Snooki and Angelina Throw Down on Jersey Shore
If 2009 was the year of Jersey Shore, MTV's runaway hit about a group of 20-something "guidos" boozing at the beach, then 2010 was the year of the proliferation of all things Jersey, with just about every network trying to cash in on the craze. Though the Jersey Shore gang headed to Miami for the second season of the show, they brought plenty of Jersey flavor along, namely the no-holds-barred fighting that defined the first season. In round one at Seaside Heights, Snooki, aka Nicole Polizzi, may have fallen victim to the punch heard around the world, but the guidette phenom—or public annoyance, take your pick—doled out the blows to Angelina Pivarnick over "sloppy seconds" in Season 2. What follows is pure class.
Real Housewife Danielle Staub Loses an Extension…and Her Dignity
Teresa Giudice is famous for two things: going into $11 million of debt and her table-flipping antics at the expense of Danielle Staub during the first season finale of Real Housewives of New Jersey. After the housewives discovered a book about Staub's questionable past and drug arrest, she continued to be a target well into the second season. Faster than you can howl the words "prostitution whore," Giudice and Staub were back at it again, complete with Staub losing a hair extension after a friendly greeting got out of control.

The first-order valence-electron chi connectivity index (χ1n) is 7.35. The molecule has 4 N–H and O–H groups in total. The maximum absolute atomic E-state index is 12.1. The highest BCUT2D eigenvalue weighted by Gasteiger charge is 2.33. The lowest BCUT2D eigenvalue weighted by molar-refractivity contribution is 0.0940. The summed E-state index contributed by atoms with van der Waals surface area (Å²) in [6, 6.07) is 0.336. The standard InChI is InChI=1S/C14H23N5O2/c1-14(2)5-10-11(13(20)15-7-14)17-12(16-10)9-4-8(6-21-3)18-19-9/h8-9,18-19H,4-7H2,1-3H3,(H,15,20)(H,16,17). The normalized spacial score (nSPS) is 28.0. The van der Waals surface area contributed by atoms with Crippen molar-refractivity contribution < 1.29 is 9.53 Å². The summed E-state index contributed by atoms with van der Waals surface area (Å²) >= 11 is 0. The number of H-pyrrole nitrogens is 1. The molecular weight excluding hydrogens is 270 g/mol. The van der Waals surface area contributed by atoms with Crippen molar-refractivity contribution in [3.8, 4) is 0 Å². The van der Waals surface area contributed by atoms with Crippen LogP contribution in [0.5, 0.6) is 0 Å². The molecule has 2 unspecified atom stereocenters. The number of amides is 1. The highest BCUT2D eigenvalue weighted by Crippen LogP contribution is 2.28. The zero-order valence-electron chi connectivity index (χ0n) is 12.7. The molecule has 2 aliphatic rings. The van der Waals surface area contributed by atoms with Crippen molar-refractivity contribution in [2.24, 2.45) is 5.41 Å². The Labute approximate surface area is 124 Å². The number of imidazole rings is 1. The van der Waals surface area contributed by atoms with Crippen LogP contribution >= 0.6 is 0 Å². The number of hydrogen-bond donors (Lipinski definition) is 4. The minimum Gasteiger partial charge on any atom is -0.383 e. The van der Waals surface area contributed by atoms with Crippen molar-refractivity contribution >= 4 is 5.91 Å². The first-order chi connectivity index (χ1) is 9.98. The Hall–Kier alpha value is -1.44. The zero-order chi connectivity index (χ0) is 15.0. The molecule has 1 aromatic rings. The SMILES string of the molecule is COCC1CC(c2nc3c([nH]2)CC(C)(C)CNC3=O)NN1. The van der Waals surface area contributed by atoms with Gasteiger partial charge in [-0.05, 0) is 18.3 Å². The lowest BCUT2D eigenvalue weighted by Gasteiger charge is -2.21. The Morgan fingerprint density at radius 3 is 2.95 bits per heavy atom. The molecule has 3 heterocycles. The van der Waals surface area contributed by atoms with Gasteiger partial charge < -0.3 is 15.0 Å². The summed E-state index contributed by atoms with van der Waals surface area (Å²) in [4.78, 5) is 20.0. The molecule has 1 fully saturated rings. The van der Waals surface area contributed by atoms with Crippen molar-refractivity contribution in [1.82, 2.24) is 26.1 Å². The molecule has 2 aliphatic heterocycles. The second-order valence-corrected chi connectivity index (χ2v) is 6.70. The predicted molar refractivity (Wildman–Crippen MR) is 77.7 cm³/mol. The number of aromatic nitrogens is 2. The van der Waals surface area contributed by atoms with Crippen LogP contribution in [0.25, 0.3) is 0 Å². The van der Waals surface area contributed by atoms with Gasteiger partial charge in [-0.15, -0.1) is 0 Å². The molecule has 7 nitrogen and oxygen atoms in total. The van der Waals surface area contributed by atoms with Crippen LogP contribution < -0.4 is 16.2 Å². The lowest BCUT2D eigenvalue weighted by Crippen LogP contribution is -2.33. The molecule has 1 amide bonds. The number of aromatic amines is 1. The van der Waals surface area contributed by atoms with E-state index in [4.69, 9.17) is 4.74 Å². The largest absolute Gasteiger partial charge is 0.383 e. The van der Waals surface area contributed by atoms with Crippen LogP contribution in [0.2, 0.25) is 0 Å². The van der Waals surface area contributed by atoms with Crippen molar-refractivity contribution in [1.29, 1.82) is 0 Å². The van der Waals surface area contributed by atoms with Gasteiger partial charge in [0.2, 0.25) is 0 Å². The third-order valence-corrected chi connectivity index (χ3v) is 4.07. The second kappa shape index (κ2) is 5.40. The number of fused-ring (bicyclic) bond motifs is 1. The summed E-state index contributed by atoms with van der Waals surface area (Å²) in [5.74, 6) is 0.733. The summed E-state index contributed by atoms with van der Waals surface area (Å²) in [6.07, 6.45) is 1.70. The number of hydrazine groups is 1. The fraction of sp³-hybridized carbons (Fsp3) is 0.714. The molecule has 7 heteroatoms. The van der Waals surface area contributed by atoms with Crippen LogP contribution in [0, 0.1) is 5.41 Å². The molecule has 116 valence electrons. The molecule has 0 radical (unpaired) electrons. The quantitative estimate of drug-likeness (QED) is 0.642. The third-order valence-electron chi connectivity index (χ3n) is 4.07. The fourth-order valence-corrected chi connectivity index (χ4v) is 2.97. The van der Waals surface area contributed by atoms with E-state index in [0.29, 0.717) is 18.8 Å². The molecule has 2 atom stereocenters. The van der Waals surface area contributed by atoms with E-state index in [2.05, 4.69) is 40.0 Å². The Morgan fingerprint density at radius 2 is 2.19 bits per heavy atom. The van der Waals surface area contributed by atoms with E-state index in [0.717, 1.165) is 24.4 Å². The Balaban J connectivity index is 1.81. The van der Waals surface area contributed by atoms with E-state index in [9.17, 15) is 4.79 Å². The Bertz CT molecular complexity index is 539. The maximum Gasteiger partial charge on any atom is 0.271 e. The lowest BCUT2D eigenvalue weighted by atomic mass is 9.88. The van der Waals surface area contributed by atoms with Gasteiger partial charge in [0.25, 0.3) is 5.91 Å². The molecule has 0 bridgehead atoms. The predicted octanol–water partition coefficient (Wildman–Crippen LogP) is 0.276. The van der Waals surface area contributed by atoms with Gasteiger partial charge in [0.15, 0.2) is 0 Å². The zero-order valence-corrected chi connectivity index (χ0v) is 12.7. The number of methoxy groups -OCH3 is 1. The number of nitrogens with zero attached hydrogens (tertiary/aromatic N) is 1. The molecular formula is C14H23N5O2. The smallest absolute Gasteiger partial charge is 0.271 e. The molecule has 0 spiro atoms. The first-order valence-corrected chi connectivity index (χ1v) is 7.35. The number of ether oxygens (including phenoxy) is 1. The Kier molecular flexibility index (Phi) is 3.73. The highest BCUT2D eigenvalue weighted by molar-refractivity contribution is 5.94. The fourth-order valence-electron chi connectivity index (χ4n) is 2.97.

The Situation Busts a Move
Besides wreaking havoc on Miami, the Jersey Shore cast made an impact across pop culture. Mike "The Situation" Sorrentino was the highest paid of the cast; between a workout video, vodka line, and stint on Dancing with the Stars, he earned a reported $5 million, including the $30,000 per episode he received with the other cast members for Jersey Shore. The Sitch must have left his dance moves in Miami because he got the boot after four weeks on DWTS, thanks to dance moves only worthy of a grenade.
Jerseylicious Gets Fightalicious
The success of Jersey Shore and Real Housewives spurred a number of Jersey-themed spinoffs. Among them was Jerseylicious, a reality-TV show about the trials and tribulations of the Gatsby Salon in Green Brook, New Jersey. Faithfully following in the footsteps of the Jersey shows that came before, the show featured big hair and a lot of fighting over nothing. But of all the fights over boyfriends and hairstyling, one ruled them all: Two of the stylists brawled at a Locks of Love charity event at the salon, while it was being covered by a reporter from New Jersey Lifestyle magazine. Oh, yes they did!
It's T-Shirt Time
Grenades, GTL, T-shirt time, and more: When it comes to memes, Pauly D, Vinny Guadagnino, and The Situation take the cake for Jersey shows. From getting their gym, tan, laundry on to ensure post-club smushing, the first season set a high bar for Jersey Shore lingo. But like hair gel and Ed Hardy T-shirts, there's always more to be had, and for the second season, the boys came up with a musical theme for their pre-club ritual of changing into fresh tees before creeping on the ladies.
The Cake Boss Shows Who's Boss